Some students are launching an online campaign in an unconventional effort to promote Computer Science professor Margo I. Seltzer ’83 as a possible candidate for Harvard's presidency.
It will fall to Harvard’s 29th president to implement and oversee the University’s historic effort to reshape undergraduate social life.
Unlike his predecessor, Harvard’s new associate dean for diversity and inclusion Roland S. Davis will not help develop or negotiate the College’s year-old sanctions on members of single-gender campus social groups.
As controversial speakers draw vigorous on-campus protest, Harvard has shelled out upwards of $10,000 per event in security fees.
The added trainings come on the heels of a broader outreach effort intended to grow the Council’s influence on campus.
Demonstrators hoped to decry DeVos’s policies and highlight what they saw as Harvard’s complicity in legitimizing them—but they also wanted to “reclaim the narrative” of peaceful protest in the United States.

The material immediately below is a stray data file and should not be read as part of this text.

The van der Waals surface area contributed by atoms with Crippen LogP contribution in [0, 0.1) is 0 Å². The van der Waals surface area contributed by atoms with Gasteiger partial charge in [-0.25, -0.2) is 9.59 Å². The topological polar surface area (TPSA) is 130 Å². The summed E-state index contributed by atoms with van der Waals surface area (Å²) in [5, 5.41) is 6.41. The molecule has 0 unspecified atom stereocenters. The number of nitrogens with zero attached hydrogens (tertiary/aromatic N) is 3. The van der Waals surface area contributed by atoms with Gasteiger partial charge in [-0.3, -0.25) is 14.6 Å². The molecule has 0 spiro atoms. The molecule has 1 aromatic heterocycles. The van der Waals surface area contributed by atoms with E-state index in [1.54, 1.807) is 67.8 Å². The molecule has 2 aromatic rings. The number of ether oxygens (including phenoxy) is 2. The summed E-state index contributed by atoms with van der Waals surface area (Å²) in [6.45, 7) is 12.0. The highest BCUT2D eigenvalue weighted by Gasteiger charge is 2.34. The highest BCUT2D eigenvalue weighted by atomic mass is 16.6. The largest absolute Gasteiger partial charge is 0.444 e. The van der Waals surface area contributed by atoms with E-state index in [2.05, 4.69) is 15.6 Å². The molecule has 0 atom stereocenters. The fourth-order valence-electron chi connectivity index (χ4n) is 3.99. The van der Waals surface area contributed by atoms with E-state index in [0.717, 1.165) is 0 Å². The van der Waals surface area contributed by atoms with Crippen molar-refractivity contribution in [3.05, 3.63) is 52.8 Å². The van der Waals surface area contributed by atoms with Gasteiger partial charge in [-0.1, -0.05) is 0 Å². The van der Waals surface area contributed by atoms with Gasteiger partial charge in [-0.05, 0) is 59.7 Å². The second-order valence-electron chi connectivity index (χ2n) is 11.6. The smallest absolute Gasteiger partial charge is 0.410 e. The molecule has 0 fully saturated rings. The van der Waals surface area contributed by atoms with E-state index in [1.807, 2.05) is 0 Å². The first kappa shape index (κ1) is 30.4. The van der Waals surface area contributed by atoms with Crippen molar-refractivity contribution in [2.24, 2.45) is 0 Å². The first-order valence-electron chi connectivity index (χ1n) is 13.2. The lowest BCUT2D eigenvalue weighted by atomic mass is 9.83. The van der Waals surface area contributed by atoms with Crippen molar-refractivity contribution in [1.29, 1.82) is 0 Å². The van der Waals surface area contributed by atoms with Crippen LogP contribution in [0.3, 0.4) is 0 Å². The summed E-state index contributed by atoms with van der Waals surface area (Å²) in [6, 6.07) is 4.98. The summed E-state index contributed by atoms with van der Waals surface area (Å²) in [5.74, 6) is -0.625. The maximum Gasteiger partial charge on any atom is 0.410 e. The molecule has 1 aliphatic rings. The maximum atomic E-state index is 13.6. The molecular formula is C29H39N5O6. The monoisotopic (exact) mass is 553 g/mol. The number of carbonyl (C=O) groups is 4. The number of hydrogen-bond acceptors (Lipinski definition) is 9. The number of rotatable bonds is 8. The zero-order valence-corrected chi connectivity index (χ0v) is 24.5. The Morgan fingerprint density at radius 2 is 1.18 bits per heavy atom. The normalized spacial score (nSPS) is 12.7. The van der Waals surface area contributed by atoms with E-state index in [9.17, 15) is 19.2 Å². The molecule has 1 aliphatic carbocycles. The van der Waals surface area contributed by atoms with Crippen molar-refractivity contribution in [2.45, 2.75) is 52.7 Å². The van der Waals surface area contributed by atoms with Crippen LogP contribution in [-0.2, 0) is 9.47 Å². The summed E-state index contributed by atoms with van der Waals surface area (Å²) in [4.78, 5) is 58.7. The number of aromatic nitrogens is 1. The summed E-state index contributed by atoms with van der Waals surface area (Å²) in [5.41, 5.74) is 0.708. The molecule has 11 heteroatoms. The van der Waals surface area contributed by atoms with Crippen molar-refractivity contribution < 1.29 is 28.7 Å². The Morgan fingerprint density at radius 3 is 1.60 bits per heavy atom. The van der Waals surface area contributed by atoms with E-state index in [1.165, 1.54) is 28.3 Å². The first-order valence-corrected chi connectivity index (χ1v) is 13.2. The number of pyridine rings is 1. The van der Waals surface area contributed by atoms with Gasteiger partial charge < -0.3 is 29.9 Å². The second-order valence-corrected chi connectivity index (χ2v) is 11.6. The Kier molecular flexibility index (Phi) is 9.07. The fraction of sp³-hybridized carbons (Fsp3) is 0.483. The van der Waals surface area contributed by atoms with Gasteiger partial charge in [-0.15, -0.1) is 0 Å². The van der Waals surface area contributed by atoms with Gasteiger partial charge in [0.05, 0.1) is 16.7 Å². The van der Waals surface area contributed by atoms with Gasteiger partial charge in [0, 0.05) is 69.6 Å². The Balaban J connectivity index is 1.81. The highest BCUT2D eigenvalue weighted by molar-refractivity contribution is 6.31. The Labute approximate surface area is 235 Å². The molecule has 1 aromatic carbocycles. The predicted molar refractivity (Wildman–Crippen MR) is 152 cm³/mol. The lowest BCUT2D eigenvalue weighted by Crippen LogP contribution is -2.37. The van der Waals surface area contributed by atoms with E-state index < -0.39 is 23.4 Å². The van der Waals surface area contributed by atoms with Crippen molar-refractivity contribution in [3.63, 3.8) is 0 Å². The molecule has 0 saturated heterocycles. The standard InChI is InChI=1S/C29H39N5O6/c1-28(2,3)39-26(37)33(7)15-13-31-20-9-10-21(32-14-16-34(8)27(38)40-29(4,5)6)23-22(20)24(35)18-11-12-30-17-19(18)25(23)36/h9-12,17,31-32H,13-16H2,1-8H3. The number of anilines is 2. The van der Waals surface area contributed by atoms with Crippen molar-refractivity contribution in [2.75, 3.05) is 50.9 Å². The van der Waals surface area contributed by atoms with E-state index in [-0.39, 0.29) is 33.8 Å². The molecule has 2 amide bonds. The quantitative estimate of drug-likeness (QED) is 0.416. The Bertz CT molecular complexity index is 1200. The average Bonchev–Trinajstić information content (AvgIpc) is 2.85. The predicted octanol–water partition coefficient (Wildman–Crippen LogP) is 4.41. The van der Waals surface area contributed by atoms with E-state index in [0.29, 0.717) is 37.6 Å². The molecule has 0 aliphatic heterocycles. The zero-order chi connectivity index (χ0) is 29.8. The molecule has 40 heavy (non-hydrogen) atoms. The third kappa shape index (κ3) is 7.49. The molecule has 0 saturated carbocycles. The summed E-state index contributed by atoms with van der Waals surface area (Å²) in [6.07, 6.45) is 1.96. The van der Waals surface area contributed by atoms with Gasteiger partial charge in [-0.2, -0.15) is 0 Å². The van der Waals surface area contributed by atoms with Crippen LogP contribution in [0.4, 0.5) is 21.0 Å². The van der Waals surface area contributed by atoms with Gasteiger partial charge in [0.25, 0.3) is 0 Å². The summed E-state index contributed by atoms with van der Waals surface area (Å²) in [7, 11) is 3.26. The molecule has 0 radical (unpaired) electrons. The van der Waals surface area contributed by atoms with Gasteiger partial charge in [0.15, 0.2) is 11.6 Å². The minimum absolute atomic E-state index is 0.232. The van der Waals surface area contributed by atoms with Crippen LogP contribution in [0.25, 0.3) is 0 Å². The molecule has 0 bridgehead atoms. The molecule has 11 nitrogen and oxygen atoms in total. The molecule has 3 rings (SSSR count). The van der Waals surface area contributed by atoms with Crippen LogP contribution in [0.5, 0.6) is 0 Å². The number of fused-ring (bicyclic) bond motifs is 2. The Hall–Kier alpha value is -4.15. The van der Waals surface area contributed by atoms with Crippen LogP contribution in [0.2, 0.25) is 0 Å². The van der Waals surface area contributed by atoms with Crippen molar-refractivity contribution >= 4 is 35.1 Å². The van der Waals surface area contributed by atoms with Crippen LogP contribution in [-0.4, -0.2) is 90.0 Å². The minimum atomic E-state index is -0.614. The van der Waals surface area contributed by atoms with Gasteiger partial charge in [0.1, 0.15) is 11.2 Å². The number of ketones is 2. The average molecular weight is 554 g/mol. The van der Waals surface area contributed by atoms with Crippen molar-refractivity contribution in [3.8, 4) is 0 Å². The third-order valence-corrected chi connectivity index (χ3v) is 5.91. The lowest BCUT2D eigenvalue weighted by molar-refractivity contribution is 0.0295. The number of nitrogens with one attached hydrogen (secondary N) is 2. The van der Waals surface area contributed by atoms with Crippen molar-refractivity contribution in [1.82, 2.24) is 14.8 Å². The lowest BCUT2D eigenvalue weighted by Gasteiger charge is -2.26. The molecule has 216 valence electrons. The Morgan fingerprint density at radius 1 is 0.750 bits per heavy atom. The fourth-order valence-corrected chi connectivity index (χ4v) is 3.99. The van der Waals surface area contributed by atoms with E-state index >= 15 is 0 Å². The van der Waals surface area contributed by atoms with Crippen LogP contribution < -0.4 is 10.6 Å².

Several student groups—including the Harvard Republican Club—are lobbying professors to support a Faculty motion designed to kill the College’s proposed regulations of undergraduate social life.
The College’s Honor Council is increasing its outreach to students this semester as part of a broader push to grow the body’s influence on campus.
In its report, the Honor Council obliquely referenced CS50, writing that “one large introductory course” had skewed the data for last year.
The committee suggested that the University instead consider a full social group ban as one of several possible options for reshaping social life at the College.
DeVos visited campus to talk with students and invited guests in a forum titled “A conversation on empowering parents” hosted by the Institute of Politics.
“Bans and restrictions make humans stronger,” Saravi said. “Now I am really stronger than before because I have passed many limitations, many restrictions.”
More than 1,000 people have indicated that they are "interested" in attending a protest against Education Secretary Betsy DeVos, who will speak at Harvard Thursday.
Dean of the College Rakesh Khurana all but refused to discuss a proposal to forbid membership in Harvard social groups in an interview Monday afternoon.
Harvard is “reviewing” new guidelines cancelling a requirement that colleges use the lowest standard of proof when judging whether an accused student is guilty of sexual assault.